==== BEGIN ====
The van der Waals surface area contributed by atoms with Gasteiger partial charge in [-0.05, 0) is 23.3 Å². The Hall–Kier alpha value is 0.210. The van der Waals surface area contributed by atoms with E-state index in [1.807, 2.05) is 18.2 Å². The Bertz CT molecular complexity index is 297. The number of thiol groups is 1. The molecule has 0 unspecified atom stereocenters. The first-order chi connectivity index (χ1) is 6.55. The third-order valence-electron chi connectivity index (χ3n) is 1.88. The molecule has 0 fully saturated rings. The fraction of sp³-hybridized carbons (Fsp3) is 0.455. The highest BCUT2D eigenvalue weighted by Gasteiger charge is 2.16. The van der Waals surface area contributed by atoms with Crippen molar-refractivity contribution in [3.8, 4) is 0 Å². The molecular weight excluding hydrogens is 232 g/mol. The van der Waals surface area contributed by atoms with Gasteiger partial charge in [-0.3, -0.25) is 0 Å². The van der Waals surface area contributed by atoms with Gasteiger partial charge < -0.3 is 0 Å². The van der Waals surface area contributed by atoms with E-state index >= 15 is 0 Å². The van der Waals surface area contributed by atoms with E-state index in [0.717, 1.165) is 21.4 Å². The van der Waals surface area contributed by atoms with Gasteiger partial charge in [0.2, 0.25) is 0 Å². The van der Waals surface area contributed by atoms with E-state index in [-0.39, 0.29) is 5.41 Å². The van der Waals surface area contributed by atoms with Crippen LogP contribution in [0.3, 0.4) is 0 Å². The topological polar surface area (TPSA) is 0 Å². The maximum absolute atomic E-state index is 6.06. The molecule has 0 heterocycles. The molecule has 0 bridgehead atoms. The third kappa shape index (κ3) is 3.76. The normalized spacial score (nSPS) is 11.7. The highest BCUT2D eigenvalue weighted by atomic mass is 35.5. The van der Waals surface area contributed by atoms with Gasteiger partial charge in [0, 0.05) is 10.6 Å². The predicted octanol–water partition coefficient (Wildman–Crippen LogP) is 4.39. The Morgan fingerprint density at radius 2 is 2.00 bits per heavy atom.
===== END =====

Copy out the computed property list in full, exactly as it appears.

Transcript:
The van der Waals surface area contributed by atoms with Gasteiger partial charge in [-0.05, 0) is 23.3 Å². The Hall–Kier alpha value is 0.210. The van der Waals surface area contributed by atoms with E-state index in [1.807, 2.05) is 18.2 Å². The Bertz CT molecular complexity index is 297. The number of thiol groups is 1. The molecule has 0 unspecified atom stereocenters. The first-order chi connectivity index (χ1) is 6.55. The third-order valence-electron chi connectivity index (χ3n) is 1.88. The molecule has 0 fully saturated rings. The fraction of sp³-hybridized carbons (Fsp3) is 0.455. The highest BCUT2D eigenvalue weighted by Gasteiger charge is 2.16. The van der Waals surface area contributed by atoms with Crippen molar-refractivity contribution in [3.8, 4) is 0 Å². The molecular weight excluding hydrogens is 232 g/mol. The van der Waals surface area contributed by atoms with Gasteiger partial charge in [-0.3, -0.25) is 0 Å². The van der Waals surface area contributed by atoms with Gasteiger partial charge < -0.3 is 0 Å². The van der Waals surface area contributed by atoms with E-state index >= 15 is 0 Å². The van der Waals surface area contributed by atoms with E-state index in [0.717, 1.165) is 21.4 Å². The van der Waals surface area contributed by atoms with Gasteiger partial charge in [0.2, 0.25) is 0 Å². The van der Waals surface area contributed by atoms with E-state index in [-0.39, 0.29) is 5.41 Å². The van der Waals surface area contributed by atoms with Crippen LogP contribution in [0.3, 0.4) is 0 Å². The topological polar surface area (TPSA) is 0 Å². The maximum absolute atomic E-state index is 6.06. The molecule has 0 heterocycles. The molecule has 0 bridgehead atoms. The third kappa shape index (κ3) is 3.76. The normalized spacial score (nSPS) is 11.7. The highest BCUT2D eigenvalue weighted by atomic mass is 35.5. The van der Waals surface area contributed by atoms with Gasteiger partial charge in [0, 0.05) is 10.6 Å². The predicted octanol–water partition coefficient (Wildman–Crippen LogP) is 4.39. The Morgan fingerprint density at radius 2 is 2.00 bits per heavy atom.